Hard Times, by Charles Dickens

Chapter XIII— Rachael

A CANDLE faintly burned in the window, to which the black ladder had often been raised for the sliding away of all that was most precious in this world to a striving wife and a brood of hungry babies; and Stephen added to his other thoughts the stern reflection, that of all the casualties of this existence upon earth, not one was dealt out with so unequal a hand as Death. The inequality of Birth was nothing to it. For, say that the child of a King and the child of a Weaver were born to-night in the same moment, what was that disparity, to the death of any human creature who was serviceable to, or beloved by, another, while this abandoned woman lived on!

From the outside of his home he gloomily passed to the inside, with suspended breath and with a slow footstep. He went up to his door, opened it, and so into the room.

Quiet and peace were there. Rachael was there, sitting by the bed.

She turned her head, and the light of her face shone in upon the midnight of his mind. She sat by the bed, watching and tending his wife. That is to say, he saw that some one lay there, and he knew too well it must be she; but Rachael’s hands had put a curtain up, so that she was screened from his eyes. Her disgraceful garments were removed, and some of Rachael’s were in the room. Everything was in its place and order as he had always kept it, the little fire was newly trimmed, and the hearth was freshly swept. It appeared to him that he saw all this in Rachael’s face, and looked at nothing besides. While looking at it, it was shut out from his view by the softened tears that filled his eyes; but not before he had seen how earnestly she looked at him, and how her own eyes were filled too.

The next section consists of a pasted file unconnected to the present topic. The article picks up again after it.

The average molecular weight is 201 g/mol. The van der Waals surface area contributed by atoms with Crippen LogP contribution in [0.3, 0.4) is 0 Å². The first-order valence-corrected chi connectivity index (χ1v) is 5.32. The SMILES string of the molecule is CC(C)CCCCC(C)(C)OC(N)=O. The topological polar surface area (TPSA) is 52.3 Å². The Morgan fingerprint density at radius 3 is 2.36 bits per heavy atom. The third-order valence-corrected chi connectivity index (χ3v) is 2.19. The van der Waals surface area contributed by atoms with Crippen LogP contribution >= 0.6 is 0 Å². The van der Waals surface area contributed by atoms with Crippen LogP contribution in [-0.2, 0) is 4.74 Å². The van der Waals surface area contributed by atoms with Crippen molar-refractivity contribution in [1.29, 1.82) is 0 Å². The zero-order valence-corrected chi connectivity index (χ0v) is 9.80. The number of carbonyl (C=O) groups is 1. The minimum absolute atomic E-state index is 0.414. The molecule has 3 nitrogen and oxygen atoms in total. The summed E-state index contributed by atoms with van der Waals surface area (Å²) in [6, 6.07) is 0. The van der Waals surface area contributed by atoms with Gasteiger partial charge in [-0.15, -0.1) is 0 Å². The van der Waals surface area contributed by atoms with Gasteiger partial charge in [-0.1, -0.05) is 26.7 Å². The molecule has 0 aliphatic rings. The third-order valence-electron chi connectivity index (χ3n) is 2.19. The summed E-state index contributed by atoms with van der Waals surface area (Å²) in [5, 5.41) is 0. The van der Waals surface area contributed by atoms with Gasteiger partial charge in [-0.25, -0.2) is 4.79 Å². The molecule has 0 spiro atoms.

She turned again towards the bed, and satisfying herself that all was quiet there, spoke in a low, calm, cheerful voice.

‘I am glad you have come at last, Stephen. You are very late.’

‘I ha’ been walking up an’ down.’

‘I thought so. But ’tis too bad a night for that. The rain falls very heavy, and the wind has risen.’

The wind? True. It was blowing hard. Hark to the thundering in the chimney, and the surging noise! To have been out in such a wind, and not to have known it was blowing!

‘I have been here once before, to-day, Stephen. Landlady came round for me at dinner-time. There was some one here that needed looking to, she said. And ‘deed she was right. All wandering and lost, Stephen. Wounded too, and bruised.’

He slowly moved to a chair and sat down, drooping his head before her.

‘I came to do what little I could, Stephen; first, for that she worked with me when we were girls both, and for that you courted her and married her when I was her friend — ’

He laid his furrowed forehead on his hand, with a low groan.

‘And next, for that I know your heart, and am right sure and certain that ’tis far too merciful to let her die, or even so much as suffer, for want of aid. Thou knowest who said, “Let him who is without sin among you cast the first stone at her!” There have been plenty to do that. Thou art not the man to cast the last stone, Stephen, when she is brought so low.’

‘O Rachael, Rachael!’